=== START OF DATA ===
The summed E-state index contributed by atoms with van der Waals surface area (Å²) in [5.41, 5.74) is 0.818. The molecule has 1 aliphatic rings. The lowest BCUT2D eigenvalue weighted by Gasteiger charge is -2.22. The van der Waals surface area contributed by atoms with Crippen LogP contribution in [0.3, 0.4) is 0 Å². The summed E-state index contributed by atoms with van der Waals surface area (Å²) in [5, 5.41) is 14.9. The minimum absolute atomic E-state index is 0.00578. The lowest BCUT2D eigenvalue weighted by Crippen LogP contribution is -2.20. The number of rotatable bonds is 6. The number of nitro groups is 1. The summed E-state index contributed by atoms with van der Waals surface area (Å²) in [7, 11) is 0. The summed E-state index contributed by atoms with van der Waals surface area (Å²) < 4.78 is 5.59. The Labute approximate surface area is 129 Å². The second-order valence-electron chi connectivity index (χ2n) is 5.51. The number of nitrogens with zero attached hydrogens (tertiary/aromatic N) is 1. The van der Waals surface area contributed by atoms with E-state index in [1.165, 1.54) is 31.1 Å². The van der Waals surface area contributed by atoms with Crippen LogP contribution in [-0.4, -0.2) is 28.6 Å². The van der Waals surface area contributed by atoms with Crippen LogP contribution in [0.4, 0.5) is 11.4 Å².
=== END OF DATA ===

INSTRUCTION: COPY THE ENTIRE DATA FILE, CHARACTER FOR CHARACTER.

The summed E-state index contributed by atoms with van der Waals surface area (Å²) in [5.41, 5.74) is 0.818. The molecule has 1 aliphatic rings. The lowest BCUT2D eigenvalue weighted by Gasteiger charge is -2.22. The van der Waals surface area contributed by atoms with Crippen LogP contribution in [0.3, 0.4) is 0 Å². The summed E-state index contributed by atoms with van der Waals surface area (Å²) in [5, 5.41) is 14.9. The minimum absolute atomic E-state index is 0.00578. The lowest BCUT2D eigenvalue weighted by Crippen LogP contribution is -2.20. The number of rotatable bonds is 6. The number of nitro groups is 1. The summed E-state index contributed by atoms with van der Waals surface area (Å²) in [7, 11) is 0. The summed E-state index contributed by atoms with van der Waals surface area (Å²) < 4.78 is 5.59. The Labute approximate surface area is 129 Å². The second-order valence-electron chi connectivity index (χ2n) is 5.51. The number of nitrogens with zero attached hydrogens (tertiary/aromatic N) is 1. The van der Waals surface area contributed by atoms with E-state index in [1.165, 1.54) is 31.1 Å². The van der Waals surface area contributed by atoms with Crippen LogP contribution in [-0.4, -0.2) is 28.6 Å². The van der Waals surface area contributed by atoms with Crippen LogP contribution in [0.4, 0.5) is 11.4 Å².